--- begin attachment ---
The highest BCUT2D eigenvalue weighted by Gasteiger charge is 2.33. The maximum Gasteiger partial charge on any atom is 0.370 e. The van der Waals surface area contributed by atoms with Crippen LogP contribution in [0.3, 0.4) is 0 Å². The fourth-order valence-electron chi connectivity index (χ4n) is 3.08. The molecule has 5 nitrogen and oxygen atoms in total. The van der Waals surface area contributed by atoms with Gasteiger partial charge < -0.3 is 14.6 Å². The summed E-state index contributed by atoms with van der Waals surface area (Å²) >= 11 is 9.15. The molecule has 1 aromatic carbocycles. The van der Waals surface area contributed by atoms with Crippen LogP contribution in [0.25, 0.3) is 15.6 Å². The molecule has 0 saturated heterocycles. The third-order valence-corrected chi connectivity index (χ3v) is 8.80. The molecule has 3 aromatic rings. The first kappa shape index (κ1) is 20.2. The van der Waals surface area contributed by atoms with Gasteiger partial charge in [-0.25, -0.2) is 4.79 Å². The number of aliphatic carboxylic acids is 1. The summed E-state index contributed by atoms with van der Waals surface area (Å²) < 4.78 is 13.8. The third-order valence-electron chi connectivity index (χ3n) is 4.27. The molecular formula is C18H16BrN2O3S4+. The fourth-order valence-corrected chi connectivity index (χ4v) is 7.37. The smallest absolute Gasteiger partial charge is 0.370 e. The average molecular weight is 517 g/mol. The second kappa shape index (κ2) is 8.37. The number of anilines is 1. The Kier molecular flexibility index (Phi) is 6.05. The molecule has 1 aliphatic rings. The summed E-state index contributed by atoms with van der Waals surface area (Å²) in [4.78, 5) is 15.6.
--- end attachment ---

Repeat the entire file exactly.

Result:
The highest BCUT2D eigenvalue weighted by Gasteiger charge is 2.33. The maximum Gasteiger partial charge on any atom is 0.370 e. The van der Waals surface area contributed by atoms with Crippen LogP contribution in [0.3, 0.4) is 0 Å². The fourth-order valence-electron chi connectivity index (χ4n) is 3.08. The molecule has 5 nitrogen and oxygen atoms in total. The van der Waals surface area contributed by atoms with Gasteiger partial charge < -0.3 is 14.6 Å². The summed E-state index contributed by atoms with van der Waals surface area (Å²) >= 11 is 9.15. The molecule has 1 aromatic carbocycles. The van der Waals surface area contributed by atoms with Crippen LogP contribution in [0.25, 0.3) is 15.6 Å². The molecule has 0 saturated heterocycles. The third-order valence-corrected chi connectivity index (χ3v) is 8.80. The molecule has 3 aromatic rings. The first kappa shape index (κ1) is 20.2. The van der Waals surface area contributed by atoms with Gasteiger partial charge in [-0.25, -0.2) is 4.79 Å². The number of aliphatic carboxylic acids is 1. The summed E-state index contributed by atoms with van der Waals surface area (Å²) < 4.78 is 13.8. The third-order valence-electron chi connectivity index (χ3n) is 4.27. The molecular formula is C18H16BrN2O3S4+. The fourth-order valence-corrected chi connectivity index (χ4v) is 7.37. The smallest absolute Gasteiger partial charge is 0.370 e. The average molecular weight is 517 g/mol. The second kappa shape index (κ2) is 8.37. The number of anilines is 1. The Kier molecular flexibility index (Phi) is 6.05. The molecule has 1 aliphatic rings. The summed E-state index contributed by atoms with van der Waals surface area (Å²) in [4.78, 5) is 15.6.